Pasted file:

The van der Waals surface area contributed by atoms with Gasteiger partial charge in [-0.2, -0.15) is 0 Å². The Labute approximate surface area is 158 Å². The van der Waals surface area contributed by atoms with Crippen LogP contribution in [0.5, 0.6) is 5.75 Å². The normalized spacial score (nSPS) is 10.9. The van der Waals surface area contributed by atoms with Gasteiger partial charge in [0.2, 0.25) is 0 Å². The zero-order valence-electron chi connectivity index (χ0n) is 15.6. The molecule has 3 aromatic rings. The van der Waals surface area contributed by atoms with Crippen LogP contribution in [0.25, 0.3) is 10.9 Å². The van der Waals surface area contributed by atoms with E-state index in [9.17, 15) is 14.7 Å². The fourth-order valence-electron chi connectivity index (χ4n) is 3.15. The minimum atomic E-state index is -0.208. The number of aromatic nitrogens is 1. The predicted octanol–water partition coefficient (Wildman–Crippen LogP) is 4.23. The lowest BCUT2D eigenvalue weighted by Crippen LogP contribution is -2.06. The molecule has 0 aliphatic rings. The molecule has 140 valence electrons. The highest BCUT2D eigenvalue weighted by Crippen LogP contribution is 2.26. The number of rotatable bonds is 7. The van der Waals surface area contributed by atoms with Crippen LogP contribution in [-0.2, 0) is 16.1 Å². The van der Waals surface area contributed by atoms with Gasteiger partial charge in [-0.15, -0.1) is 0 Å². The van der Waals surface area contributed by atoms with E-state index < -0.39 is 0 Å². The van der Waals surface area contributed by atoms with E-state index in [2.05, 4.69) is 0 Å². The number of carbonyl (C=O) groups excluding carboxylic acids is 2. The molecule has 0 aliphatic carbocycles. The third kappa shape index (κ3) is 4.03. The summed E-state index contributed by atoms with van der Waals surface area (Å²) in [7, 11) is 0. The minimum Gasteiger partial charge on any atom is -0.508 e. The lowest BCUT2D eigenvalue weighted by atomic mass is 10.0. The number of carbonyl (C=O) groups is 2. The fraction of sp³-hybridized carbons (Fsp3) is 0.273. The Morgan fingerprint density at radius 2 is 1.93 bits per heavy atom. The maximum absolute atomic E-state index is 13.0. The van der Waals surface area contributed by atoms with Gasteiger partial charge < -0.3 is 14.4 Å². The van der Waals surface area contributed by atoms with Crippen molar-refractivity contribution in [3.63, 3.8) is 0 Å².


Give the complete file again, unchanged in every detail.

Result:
The van der Waals surface area contributed by atoms with Gasteiger partial charge in [-0.2, -0.15) is 0 Å². The Labute approximate surface area is 158 Å². The van der Waals surface area contributed by atoms with Crippen LogP contribution in [0.5, 0.6) is 5.75 Å². The normalized spacial score (nSPS) is 10.9. The van der Waals surface area contributed by atoms with Gasteiger partial charge in [0.2, 0.25) is 0 Å². The zero-order valence-electron chi connectivity index (χ0n) is 15.6. The molecule has 3 aromatic rings. The van der Waals surface area contributed by atoms with Crippen LogP contribution in [0.25, 0.3) is 10.9 Å². The van der Waals surface area contributed by atoms with E-state index in [9.17, 15) is 14.7 Å². The fourth-order valence-electron chi connectivity index (χ4n) is 3.15. The minimum atomic E-state index is -0.208. The number of aromatic nitrogens is 1. The predicted octanol–water partition coefficient (Wildman–Crippen LogP) is 4.23. The lowest BCUT2D eigenvalue weighted by Crippen LogP contribution is -2.06. The molecule has 0 aliphatic rings. The molecule has 140 valence electrons. The highest BCUT2D eigenvalue weighted by Crippen LogP contribution is 2.26. The number of rotatable bonds is 7. The van der Waals surface area contributed by atoms with Crippen LogP contribution in [-0.2, 0) is 16.1 Å². The van der Waals surface area contributed by atoms with Gasteiger partial charge in [-0.15, -0.1) is 0 Å². The van der Waals surface area contributed by atoms with E-state index < -0.39 is 0 Å². The van der Waals surface area contributed by atoms with E-state index in [2.05, 4.69) is 0 Å². The number of carbonyl (C=O) groups excluding carboxylic acids is 2. The molecule has 0 aliphatic carbocycles. The third kappa shape index (κ3) is 4.03. The summed E-state index contributed by atoms with van der Waals surface area (Å²) in [7, 11) is 0. The minimum Gasteiger partial charge on any atom is -0.508 e. The lowest BCUT2D eigenvalue weighted by atomic mass is 10.0. The number of carbonyl (C=O) groups is 2. The fraction of sp³-hybridized carbons (Fsp3) is 0.273. The Morgan fingerprint density at radius 2 is 1.93 bits per heavy atom. The maximum absolute atomic E-state index is 13.0. The van der Waals surface area contributed by atoms with Gasteiger partial charge < -0.3 is 14.4 Å². The van der Waals surface area contributed by atoms with Crippen molar-refractivity contribution in [3.63, 3.8) is 0 Å².